Volcanic eruptions millions of years ago shaped the Central Oregon landscape. Massive peaks on the horizon remind residents of the geological past, from Mount Hood, Newberry Volcano and the Three Sisters. But those large mountains only represent less than 1% of all the volcanoes in the Cascade mountain range that have erupted in the past, according to a recently published study from the University of Oregon Department of Earth Sciences.
The study found 2,835 volcanoes in the Cascades, including about 400 in Central Oregon. The Canadian portion of the mountain range was not included in the study.
Many of the identified volcanoes in Central Oregon are hills and buttes found in the Bend and Sisters area and in the Newberry National Volcanic Monument.
“Basically, every small hill surrounding Bend is a volcano, with very few exceptions,” said Leif Karlstrom, a professor in the UO earth sciences department, who co-authored the study.
Karlstrom worked on the study with doctoral student Dan O’Hara and David W. Ramsey, of the U.S. Geological Survey’s Cascades Volcano Observatory in Vancouver, Washington.
Each of the nearly 3,000 volcanoes identified in the study have erupted at least once within the past 2.6 million years. Of those, 231 are active and have erupted within the last 10,000 years.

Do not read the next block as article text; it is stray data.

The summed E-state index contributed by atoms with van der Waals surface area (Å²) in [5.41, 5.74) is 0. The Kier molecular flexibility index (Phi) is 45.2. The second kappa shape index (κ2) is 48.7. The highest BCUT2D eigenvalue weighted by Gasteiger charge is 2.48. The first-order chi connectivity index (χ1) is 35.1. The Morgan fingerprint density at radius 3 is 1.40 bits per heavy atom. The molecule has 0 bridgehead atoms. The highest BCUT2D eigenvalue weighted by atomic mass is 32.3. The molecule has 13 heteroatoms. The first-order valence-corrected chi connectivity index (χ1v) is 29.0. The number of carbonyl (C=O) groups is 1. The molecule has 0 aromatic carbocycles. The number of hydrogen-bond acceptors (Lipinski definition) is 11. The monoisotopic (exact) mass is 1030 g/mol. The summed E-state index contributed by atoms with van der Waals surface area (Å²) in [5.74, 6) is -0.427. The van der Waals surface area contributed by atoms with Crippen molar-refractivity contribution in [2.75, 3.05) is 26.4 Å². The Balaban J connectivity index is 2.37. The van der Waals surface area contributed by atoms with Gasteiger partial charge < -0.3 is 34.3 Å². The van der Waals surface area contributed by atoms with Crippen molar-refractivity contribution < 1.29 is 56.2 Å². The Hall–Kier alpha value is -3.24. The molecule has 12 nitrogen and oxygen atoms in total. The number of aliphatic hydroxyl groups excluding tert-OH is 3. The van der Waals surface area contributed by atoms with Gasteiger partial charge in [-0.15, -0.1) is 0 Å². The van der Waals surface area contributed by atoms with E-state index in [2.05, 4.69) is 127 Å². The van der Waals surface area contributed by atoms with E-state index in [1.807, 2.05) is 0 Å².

A few million years of volcanic activity is considered recent for Karlstrom, who said the entire landscape has been active for 40 million years.
“It is a long time, but from the standpoint of a volcano or the Cascade range in general, it’s actually not a very long time,” he said.
Karlstrom points to the lava fields near the Newberry Volcano south of Bend as experiencing relatively recent volcanic activity.
“It looks like a moonscape,” he said. “It looks like fresh lava, but it’s not fresh at all. This erupted thousands of years ago.”
The study does not predict future eruptions, but it will help scientists understand when and where the next
Cascade eruption could take place.
The research team used satellite data to map the entire Cascade range throughout the United States. The information was then compiled in a database, which had never been done before.
“It’s very useful for understanding the Cascades as a whole, over a long time, and it gives us an expectation of what to expect in the future,” Karlstrom said.
Oregon’s landscape has been the focus of several volcanic studies.
The U.S. Geological Survey released a study in 2018 that listed four Oregon volcanoes — Mount Hood, the Three Sisters, Newberry Volcano and Crater Lake — among 18 that pose a “very high threat” of a dangerous eruption.
Karlstrom said people should not be surprised by the threat of volcanoes.
The reason the region has a mountain range and hills for recreation is because of past eruptions.
“We view this as a very active landscape,” he said. “It’s constantly being built, in fact, by magma coming up from the subsurface.”
Rather than one of the large mountains erupting, Karlstrom believes it is more likely the next eruption will sprout from the ground and create a hill of ash and lava.
“It will happen,” he said. “What our study basically says is the Cascades are dominated by these small eruptions.”